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Author's profile photo Sven Haiges

Generating Lambda Functions via Visual, Block-Based Coding: Visual Lambdas

In this blog post, I’ll outline some practical research that we’ve done around Low Code development. More specifically, I’ll be introducing visual coding via a Blockly-based editor for generating and deploying JavaScript-based Lambda functions to a Kyma Kubernetes cluster – we call it Visual Lambdas. While it still needs to be validated if a block-based programming language can be used effectively for specific Customer Experience use cases, the initial results are quite promising.

We’re on a journey and need your input – please get in touch via Twitter or simply leave a comment below.

If you have no clue what No Code/Low Code Development is all about, I’d recommend to initially read my first blog post which defines both No Code and Low Code and as well outlines the first part of our research in which we’ve integrated the very popular Node-RED flow-based / low code development environment with Kyma.

Code or Configuration?

Before we’ll embark on our journey to Visual Coding, I’d like to quickly put Visual Coding on the map to help you understand the bigger picture.

For our research, we’ve initially focused on tools such as Node-REDFlogo or N8N which generate configuration (shameless plug: we have a Labs Talk podcast episode coming up with exactly this topic). For example, you’d create a flow in Node-RED, which results in a JSON document that describes all nodes and their linkages. Once you’ve activated (“deployed”) the flow, it will be read by the Node-RED runtime which then executes the logic as new requests to exposed endpoints are received.

An alternative to this approach is to not generate configuration, but to generate code. Here, the visual representation of your program is directly translated to code, written in a programming language such as JavaScript. While of course you need a Javascript engine/runtime to run the code, no extra runtime library for the low code framework that was used is required.

As the extra runtime to interpret the low-code configuration (e.g. the Node-RED runtime on top of the Node.js runtime) is not required for the code generation approach, the Docker images that are either pre-created or built dynamically via a CI/CD systems will be smaller. Whether this, of course, is a significant difference and a relevant benefit needs to be seen.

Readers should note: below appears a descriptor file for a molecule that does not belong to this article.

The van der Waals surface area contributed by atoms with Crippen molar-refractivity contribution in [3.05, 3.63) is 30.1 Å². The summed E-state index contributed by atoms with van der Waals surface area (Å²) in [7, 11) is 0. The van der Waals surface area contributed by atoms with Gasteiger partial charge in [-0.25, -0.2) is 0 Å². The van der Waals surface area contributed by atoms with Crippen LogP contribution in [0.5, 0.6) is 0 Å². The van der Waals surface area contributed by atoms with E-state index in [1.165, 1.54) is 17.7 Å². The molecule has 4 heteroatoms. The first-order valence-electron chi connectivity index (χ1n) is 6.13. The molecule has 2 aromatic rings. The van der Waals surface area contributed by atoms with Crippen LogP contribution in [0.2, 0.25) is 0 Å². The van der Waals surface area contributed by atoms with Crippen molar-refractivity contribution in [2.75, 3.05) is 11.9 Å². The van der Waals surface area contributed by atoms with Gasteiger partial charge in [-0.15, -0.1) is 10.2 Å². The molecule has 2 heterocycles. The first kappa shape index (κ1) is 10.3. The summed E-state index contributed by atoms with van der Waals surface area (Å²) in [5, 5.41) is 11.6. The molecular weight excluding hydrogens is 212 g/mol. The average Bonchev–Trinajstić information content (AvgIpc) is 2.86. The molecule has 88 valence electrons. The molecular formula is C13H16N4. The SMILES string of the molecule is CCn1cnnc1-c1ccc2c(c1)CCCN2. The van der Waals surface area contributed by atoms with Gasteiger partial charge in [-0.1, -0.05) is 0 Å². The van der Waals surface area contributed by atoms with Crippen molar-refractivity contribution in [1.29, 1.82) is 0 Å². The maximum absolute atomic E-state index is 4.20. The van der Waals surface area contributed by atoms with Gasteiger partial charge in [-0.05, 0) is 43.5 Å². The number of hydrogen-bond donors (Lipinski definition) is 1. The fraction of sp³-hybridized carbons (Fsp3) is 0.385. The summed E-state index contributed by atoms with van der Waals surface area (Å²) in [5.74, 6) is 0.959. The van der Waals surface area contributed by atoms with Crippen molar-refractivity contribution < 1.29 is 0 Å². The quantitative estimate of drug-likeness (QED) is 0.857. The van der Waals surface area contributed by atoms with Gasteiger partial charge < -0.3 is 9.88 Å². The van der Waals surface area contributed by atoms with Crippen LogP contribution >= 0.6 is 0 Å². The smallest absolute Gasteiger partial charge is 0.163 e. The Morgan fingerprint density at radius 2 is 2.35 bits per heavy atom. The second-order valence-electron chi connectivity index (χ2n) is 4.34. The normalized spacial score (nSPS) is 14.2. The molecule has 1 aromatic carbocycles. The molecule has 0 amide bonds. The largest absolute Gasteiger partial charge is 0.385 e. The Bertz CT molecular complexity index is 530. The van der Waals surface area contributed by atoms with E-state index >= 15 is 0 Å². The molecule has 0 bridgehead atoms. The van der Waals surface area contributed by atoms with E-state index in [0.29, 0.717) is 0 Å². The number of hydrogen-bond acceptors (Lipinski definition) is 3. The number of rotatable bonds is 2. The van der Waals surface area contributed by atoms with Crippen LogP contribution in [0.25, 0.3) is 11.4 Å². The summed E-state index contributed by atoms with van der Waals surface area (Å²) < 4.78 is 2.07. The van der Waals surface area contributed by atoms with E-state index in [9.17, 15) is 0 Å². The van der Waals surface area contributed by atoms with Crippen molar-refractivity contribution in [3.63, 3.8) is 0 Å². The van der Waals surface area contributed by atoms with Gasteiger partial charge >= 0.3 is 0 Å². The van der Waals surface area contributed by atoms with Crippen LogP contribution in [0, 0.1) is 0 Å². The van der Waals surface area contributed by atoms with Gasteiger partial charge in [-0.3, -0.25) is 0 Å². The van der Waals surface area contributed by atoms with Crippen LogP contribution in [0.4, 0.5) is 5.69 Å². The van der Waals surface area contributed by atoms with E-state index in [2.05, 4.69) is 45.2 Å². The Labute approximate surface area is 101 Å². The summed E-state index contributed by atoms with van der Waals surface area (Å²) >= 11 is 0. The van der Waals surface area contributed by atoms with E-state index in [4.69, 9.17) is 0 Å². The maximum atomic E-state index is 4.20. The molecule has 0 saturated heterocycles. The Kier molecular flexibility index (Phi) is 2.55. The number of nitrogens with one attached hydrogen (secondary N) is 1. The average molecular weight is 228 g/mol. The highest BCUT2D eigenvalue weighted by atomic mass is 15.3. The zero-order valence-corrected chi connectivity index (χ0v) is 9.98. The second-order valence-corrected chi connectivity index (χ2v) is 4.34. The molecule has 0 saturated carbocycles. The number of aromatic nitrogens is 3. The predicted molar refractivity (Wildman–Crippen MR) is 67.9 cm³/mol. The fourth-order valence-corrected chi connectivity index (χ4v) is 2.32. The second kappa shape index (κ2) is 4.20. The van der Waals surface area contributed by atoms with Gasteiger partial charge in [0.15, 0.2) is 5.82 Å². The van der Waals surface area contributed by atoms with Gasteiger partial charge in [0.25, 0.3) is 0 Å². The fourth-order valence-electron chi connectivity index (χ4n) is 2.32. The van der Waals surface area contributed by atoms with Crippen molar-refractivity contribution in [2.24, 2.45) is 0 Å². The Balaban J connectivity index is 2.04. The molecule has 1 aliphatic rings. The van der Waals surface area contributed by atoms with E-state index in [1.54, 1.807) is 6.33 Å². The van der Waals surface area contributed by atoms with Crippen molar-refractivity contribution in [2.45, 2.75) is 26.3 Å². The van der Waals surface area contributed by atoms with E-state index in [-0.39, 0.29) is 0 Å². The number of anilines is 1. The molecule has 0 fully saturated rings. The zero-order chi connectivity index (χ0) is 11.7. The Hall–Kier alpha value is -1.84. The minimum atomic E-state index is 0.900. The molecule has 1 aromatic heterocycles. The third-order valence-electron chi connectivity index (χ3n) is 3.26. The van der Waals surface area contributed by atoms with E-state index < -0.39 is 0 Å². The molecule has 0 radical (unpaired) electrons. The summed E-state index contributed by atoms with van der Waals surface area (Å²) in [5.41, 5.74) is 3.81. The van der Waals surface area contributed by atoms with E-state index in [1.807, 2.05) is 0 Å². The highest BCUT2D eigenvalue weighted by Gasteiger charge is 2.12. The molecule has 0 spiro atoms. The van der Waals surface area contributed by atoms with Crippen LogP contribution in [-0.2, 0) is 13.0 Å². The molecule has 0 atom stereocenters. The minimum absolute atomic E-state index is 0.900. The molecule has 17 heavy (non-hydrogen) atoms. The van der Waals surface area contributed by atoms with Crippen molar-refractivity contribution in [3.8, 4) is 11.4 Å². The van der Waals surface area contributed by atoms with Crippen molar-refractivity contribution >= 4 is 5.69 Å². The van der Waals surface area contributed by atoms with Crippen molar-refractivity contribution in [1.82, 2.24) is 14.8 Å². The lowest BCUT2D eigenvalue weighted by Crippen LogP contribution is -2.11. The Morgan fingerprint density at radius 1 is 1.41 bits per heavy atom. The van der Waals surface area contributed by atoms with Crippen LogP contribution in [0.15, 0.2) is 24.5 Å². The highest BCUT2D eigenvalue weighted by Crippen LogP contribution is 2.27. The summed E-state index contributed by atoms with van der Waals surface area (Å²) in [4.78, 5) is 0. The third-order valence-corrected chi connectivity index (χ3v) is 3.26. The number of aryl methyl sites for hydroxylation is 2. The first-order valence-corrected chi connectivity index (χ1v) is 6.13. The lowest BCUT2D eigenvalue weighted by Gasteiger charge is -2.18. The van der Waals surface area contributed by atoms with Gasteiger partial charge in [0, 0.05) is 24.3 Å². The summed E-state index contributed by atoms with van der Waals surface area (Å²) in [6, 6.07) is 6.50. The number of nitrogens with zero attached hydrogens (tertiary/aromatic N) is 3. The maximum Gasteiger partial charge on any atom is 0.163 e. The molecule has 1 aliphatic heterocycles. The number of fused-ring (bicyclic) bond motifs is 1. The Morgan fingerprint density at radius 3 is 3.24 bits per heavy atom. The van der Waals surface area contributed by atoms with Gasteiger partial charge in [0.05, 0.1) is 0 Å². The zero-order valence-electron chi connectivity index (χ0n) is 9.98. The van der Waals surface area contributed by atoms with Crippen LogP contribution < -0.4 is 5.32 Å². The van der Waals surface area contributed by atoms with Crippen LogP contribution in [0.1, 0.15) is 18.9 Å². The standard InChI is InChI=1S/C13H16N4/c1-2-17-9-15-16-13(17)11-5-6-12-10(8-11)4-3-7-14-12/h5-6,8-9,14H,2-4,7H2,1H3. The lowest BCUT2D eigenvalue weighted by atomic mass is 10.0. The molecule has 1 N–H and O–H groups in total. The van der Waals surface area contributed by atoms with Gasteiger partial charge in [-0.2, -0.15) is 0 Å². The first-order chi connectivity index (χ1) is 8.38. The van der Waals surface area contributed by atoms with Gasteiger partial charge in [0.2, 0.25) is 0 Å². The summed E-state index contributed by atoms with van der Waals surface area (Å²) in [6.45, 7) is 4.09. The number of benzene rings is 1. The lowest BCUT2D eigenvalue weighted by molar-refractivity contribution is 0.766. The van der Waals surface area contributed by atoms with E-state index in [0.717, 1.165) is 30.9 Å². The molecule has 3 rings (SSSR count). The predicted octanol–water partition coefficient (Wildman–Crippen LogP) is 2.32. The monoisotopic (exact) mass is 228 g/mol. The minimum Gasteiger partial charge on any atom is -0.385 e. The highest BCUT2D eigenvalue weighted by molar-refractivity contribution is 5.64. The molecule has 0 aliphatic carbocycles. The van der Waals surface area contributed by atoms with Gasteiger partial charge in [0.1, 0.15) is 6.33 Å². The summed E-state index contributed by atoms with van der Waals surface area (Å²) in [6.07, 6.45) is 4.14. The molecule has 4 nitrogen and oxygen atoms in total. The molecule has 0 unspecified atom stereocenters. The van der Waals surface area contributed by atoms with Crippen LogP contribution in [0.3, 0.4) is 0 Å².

Visual Coding… aka Blockly

If you look into visual coding / visual programming you’ll likely discover the Blockly project very soon. While there are tons of other examples, I am sure that Blockly is the most prominent example for a block-based programming language. Originally developed by Neil Fraser at Google, the open source Blockly project is the basis for many edtech tools out there that are used to teach the basics of coding. The blockly project and it’s concepts, integrated into specific tools, is used for generating code for physical computing devices (see BBC micro:bit), can be used to create 3D printable models (see BlocksCAD3d) or “just simply” generates code for web-based story telling as seen in Scratch.

The classic Blockly demo, screenshot from the Blockly homepage.

In this interview from 2015, Neil explains that there are essentially two barriers that novice coders need to overcome: syntax and logic.

To overcome logic barrier, students need to get used to the concepts of conditional logic, loops, etc. – which for young children might be new concepts but I’d like to make the point that most adults, even non-developers, possess logical thinking skills. It’s a requirement for most jobs by now and what’s left for most adults out there is to associate the idea of “repeating something” with the “loop” block in Blockly. Really not rocket science. Checked.

The syntax barrier, and that’s now the interesting part, can be solved entirely via a visual coding tool: the code generated via Blockly will be syntactically correct. And it is quite remarkable and definitely worth noting, that tools such as Blockly can generate code in many programming languages – you just need to switch the generator functions.

Yet, overcoming both barriers, e.g. the syntax barrier via a tool such as Blockly and the logical barrier by logical thinking and training in visual coding, is no guarantee for a working program, or in our specific research, a working lambda function. I would like to add a third barrier to the existing two, which is a context-specific barrier such as requiring knowledge about HTTP requests and responses when it comes to Lambda functions. Let’s call this barrier the domain knowledge barrier.

Here’s an example: